The more recent instalments of the Fast & Furious franchise have had more in common with a Looney Tunes cartoon than the original film. With plotlines becoming ever more extravagant, it's easy to forget this all began with a cop infiltrating the world of illegal street racing (itself a riff on Kathryn Bigelow's Point Break).
Seven films in and we've seen cars versus armoured tanks, and Dwayne Johnson shooting down a drone with a Gatling gun. So with the series appearing to have reached a juncture, does Fast & Furious 8 up the ante, or rein things in?
After the last film bid a tearful farewell to Paul Walker's Brian O'Connor, the 'Fast' crew have been exonerated for their crimes and are now living a less active lifestyle.
But that all changes when Vin Diesel's Dominic Torreto is roped into betraying his 'family' by Charlize Theron's Cipher, an anarchist hacker who intends to steal a nuclear submarine. The crew must now face their most difficult task yet – to take down their own leader, Dom.
We enjoy this franchise, but with this many miles on the clock Furious 8 shows signs of (engine) strain. The mix of implausible action scenes and attempts at a more dramatic narrative make for a less-than-credible mix.
Even at its worst, it's still highly entertaining - but Dom's character arc feels like the film is manufacturing a sense of drama after the horse has bolted. This has become a cartoonish series, and the balance of cheesiness and seriousness doesn't quite fit.
The main cast are reliably enjoyable. Dwayne Johnson's Hobbs sweats and punches his way through the film, and there's the welcome return of Kurt Russell's Mr Nobody. Less welcome is the introduction of Scott Eastwood's Little Nobody, who's a bit vapid.
Jason Statham's Deckard is curiously softer around the edges, which is odd considering he was a effectively a British-accented Terminator in Furious 7. Then there's Helen Mirren as Deckard's mum – Mirren playing the role like an East End gangster only adds to the film's overall silliness.
Theron's vilainous Cipher mostly issues ultimatums while standing behind a row of hackers tapping away on keyboards. The series has had better villains, but her skillset lends the action a scale that pushes the series into even more ridiculous waters.
And whether it's a horde of remote-controlled cars on the streets of New York or the Fast crew being chased by a Russian submarine, the action is truly bonkers. F. Gary Gray nods at the camera, orchestrating big action scenes with a sense of humour.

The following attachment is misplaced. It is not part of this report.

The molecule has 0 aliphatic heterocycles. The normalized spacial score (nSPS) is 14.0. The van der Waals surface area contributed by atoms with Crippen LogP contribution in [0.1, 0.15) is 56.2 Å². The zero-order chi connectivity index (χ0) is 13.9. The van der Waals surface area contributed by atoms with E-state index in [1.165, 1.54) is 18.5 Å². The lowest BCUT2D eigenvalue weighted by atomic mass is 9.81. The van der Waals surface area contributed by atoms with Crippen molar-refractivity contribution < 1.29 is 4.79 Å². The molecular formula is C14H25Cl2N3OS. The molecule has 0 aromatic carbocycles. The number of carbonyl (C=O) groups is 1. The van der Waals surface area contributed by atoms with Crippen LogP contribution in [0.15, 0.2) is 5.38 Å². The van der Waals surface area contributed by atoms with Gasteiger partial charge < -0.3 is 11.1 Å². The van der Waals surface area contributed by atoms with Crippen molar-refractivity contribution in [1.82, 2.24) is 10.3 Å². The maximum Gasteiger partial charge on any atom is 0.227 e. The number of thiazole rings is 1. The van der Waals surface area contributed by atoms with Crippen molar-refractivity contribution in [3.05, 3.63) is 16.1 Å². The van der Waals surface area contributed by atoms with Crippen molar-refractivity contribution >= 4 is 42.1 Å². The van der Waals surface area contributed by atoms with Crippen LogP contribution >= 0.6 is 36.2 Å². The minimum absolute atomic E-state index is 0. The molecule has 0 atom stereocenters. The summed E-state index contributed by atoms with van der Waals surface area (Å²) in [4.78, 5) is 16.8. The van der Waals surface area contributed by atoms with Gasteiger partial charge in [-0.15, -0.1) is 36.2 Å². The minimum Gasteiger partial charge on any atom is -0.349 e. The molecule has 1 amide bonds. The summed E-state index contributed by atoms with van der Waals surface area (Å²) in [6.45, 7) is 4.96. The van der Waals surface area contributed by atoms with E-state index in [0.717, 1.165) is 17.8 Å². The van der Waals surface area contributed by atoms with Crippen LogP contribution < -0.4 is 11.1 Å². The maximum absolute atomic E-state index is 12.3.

It's that huge scale that rubs uneasily against Dom's personal struggles and makes Fast 8 less successful than Fast 5 or 7. Those films had more zest about them, as well as better balance. Still, for demented action and silly dialogue, this is a fun ride.
More after the break
Picture and sound
For those who haven't moved to UHD, the Full HD Blu-ray still offers a really good picture. It's a bright image which promotes strong primary colours throughout.
Detail is excellent (the white hairs in Dwayne Johnson's beard make us feel a little old) and black performance is strong enough. Whites are clean, though in the Russian sequences they have a deliberately bluish hue. Complexions look a little overcooked in places, but for the most part appear naturally done.
We notice what we thought was film grain in low-light scenes, but as the film was shot digitally it would appear to be noise. It's not too distracting, but it can make for a slightly less detailed and murky image in a few places.
The disc has DTS:X, but our receiver defaults to the DTS-HD track. It's a solid-sounding effort with plenty of low-end presence - the engine growls are about as deep and throaty as Vin Diesel's voice.
Explosions are rendered with force, with the front and back surrounds getting a good workout in terms of placement and panning. Towards the end of the film, a torpedo rushes past from the front to rear speakers, and the enjoyable 360 degree sound effects in the prison riot scene have us rewinding the film to listen to it all over again.
Dialogue is clear and mostly prioritised through the centre, apart from a few instances where distorted dialogue comes from the front speakers. We like this track - it's energetic, forceful and engaging.
Fast & Furious 8 is another enjoyable entry in the series, though it falls short of Fast 5 and Fast 7. We like the diverse cast and globe-trotting nature of the series that leaves all sense of logic at the door, but the film stalls a little when it tries its hand at being serious.
Picture and sound are good, though we'd imagine the UHD ups the stakes with its Dolby Vision integration. If you have a 4K TV with Dolby Vision, that will be the version to get.
Nevertheless, most viewers will be content with the Blu-ray version - it offers entertainment in spades.
- The Cuban Spirit
- In the Family
- Car Culture
- All About the Stunts
- Extended Fight Scenes
- F. Gary Gray audio commentary
Picture: 2.40:1, 1080p
Sound: DTS:X, DTS-HD Master Audio 7.1